Choreographer Jessica Lang’s new dance piece, created during a residency at Krannert Center for the Performing Arts, was inspired by the cultures and layers of history making up urban landscapes.

  • For now, Illinois’ imperiled eastern massasauga rattlesnakes retain their genetic diversity

    A long-term study of eastern massasauga rattlesnakes in Illinois reveals that – despite their alarming decline in numbers – the few remaining populations have retained a surprising amount of genetic diversity.

  • Latinos on TV: Where are they? And when should we laugh?

    Professor Isabel Molina-Guzman’s new book examines the role of Latinos in TV sitcoms, as well as the changing form of the genre in a “post-racial” television era.

  • Finding an ancient Maya city in the jungles of Belize

    The jungles of central Belize contain thousands of species of insects, birds, reptiles, mammals, trees and flowers. They also contain ancient Maya cities, some of which remain unknown and unexplored. 

  • Study finds possible connection between U.S. tornado activity, Arctic sea ice

    The effects of global climate change taking place in the Arctic may influence weather much closer to home for millions of Americans, researchers report.

  • Genomic study ties insect evolution to the ability to detect airborne odors

    A new study reveals that all insects use specialized odorant receptors that enable them to detect and pursue mates, identify enemies, find food and – unfortunately for humans – spread disease. This puts to rest a recent hypothesis that only some insects evolved the ability to detect airborne odors as an adaptation to flight, the researchers said.

  • Paper: Workplaces serve as training ground or deterrent for civic participation

    The workplace can function as a springboard for increased democratic participation, says new research co-written by U. of I. labor professor Ryan Lamare.

  • Nowhere to hide: Molecular probe illuminates elusive cancer stem cells in live mice

    After a primary tumor is treated, cancer stem cells may still lurk in the body, ready to metastasize and cause a recurrence of the cancer in a form that’s more aggressive and resistant to treatment. University of Illinois researchers have developed a molecular probe that seeks out these elusive cells and lights them up so they can be identified, tracked and studied not only in cell cultures, but in their native environment: the body.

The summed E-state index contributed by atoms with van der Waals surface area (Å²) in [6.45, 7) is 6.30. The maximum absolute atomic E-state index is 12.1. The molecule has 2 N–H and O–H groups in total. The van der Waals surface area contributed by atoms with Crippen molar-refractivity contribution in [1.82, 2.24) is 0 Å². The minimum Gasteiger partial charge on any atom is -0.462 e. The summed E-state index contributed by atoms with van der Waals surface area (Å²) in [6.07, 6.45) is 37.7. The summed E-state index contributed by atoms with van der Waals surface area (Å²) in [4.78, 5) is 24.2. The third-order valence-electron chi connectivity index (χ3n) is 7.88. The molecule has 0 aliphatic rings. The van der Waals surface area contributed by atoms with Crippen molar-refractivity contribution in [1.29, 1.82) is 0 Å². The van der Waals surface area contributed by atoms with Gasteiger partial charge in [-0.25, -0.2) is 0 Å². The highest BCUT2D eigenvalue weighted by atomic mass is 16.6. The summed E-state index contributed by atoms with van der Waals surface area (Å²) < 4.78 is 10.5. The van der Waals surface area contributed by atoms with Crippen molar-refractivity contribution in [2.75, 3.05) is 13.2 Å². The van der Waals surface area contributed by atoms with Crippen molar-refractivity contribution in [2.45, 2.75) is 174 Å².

In a paper published in the journal ACS Central Science, the researchers described the probe’s effectiveness in identifying cancer stem cells in cultures of multiple human cancer cell lines as well as in live mice.

  • Tracking a forest’s recovery one year after storm

    We walk out of the typical southern Illinois shady forest into a crazy jumble of fallen trees, thorny vines and tangled shrubs. It’s almost 100 degrees, the humidity is over 85 percent and all of the shade has disappeared. My lab mate and her undergraduate technician volunteered to work with me today, and I wonder what I’ve gotten them into.

  • Study: In darters, male competition drives evolution of flashy fins, bodies

    Scientists once thought that female mate choice alone accounted for the eye-catching color patterns seen in some male fish. But for orangethroat darters, male-to-male competition is the real force behind the flash, a new study finds.

  • Illinois lecturer receives Eisner Award for ‘Kindred’ graphic novel adaptation

    University of Illinois lecturer and alumnus Damian Duffy won an Eisner Award for the graphic novel adaptation of Octavia Butler’s science fiction novel “Kindred” that he created with U. of I. alumnus John Jennings.

  • New model reveals rips in Earth’s mantle layer below southern Tibet

    Seismic waves are helping researchers uncover the mysterious subsurface history of the Tibetan Plateau, possibly lending insight to future earthquake activity in the region.

  • Study: Student loans hamper wealth accumulation among black, Hispanic adults

    Black and Hispanic adults who graduate college with student loan debt have significantly lower net worth at age 30 than students who don't borrow to pay for college, according to a new study led by University of Illinois scholar Min Zhan.